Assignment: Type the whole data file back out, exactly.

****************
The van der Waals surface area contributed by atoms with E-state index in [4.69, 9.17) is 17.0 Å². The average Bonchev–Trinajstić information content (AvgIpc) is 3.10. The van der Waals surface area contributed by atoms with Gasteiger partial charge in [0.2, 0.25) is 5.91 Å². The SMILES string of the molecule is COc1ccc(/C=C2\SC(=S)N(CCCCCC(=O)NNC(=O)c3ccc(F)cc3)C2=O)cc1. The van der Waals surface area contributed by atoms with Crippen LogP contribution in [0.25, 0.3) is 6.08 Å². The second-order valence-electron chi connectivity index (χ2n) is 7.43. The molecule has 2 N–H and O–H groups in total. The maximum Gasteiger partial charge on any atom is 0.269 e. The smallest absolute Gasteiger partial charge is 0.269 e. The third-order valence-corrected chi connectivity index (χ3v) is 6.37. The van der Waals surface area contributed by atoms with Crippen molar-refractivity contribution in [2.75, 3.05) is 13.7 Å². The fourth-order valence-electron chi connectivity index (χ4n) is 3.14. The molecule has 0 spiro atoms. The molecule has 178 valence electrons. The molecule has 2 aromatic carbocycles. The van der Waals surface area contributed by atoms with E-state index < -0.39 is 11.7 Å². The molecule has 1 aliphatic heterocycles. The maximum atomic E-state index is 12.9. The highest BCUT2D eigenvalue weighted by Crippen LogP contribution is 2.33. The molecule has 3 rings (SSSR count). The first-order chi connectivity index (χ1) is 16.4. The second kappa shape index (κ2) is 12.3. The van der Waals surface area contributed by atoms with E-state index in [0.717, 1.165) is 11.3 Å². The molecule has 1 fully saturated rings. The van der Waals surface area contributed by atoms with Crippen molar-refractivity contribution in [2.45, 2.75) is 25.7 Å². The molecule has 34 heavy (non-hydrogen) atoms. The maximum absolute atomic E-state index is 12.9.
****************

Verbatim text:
The van der Waals surface area contributed by atoms with E-state index in [4.69, 9.17) is 17.0 Å². The average Bonchev–Trinajstić information content (AvgIpc) is 3.10. The van der Waals surface area contributed by atoms with Gasteiger partial charge in [0.2, 0.25) is 5.91 Å². The SMILES string of the molecule is COc1ccc(/C=C2\SC(=S)N(CCCCCC(=O)NNC(=O)c3ccc(F)cc3)C2=O)cc1. The van der Waals surface area contributed by atoms with Crippen LogP contribution in [0.25, 0.3) is 6.08 Å². The second-order valence-electron chi connectivity index (χ2n) is 7.43. The molecule has 2 N–H and O–H groups in total. The maximum Gasteiger partial charge on any atom is 0.269 e. The smallest absolute Gasteiger partial charge is 0.269 e. The third-order valence-corrected chi connectivity index (χ3v) is 6.37. The van der Waals surface area contributed by atoms with Crippen molar-refractivity contribution in [2.75, 3.05) is 13.7 Å². The fourth-order valence-electron chi connectivity index (χ4n) is 3.14. The molecule has 0 spiro atoms. The molecule has 178 valence electrons. The molecule has 2 aromatic carbocycles. The van der Waals surface area contributed by atoms with E-state index < -0.39 is 11.7 Å². The molecule has 1 aliphatic heterocycles. The maximum atomic E-state index is 12.9. The highest BCUT2D eigenvalue weighted by Crippen LogP contribution is 2.33. The molecule has 3 rings (SSSR count). The first-order chi connectivity index (χ1) is 16.4. The second kappa shape index (κ2) is 12.3. The van der Waals surface area contributed by atoms with E-state index in [0.717, 1.165) is 11.3 Å². The molecule has 1 fully saturated rings. The van der Waals surface area contributed by atoms with Crippen molar-refractivity contribution in [2.45, 2.75) is 25.7 Å². The molecule has 34 heavy (non-hydrogen) atoms. The maximum absolute atomic E-state index is 12.9.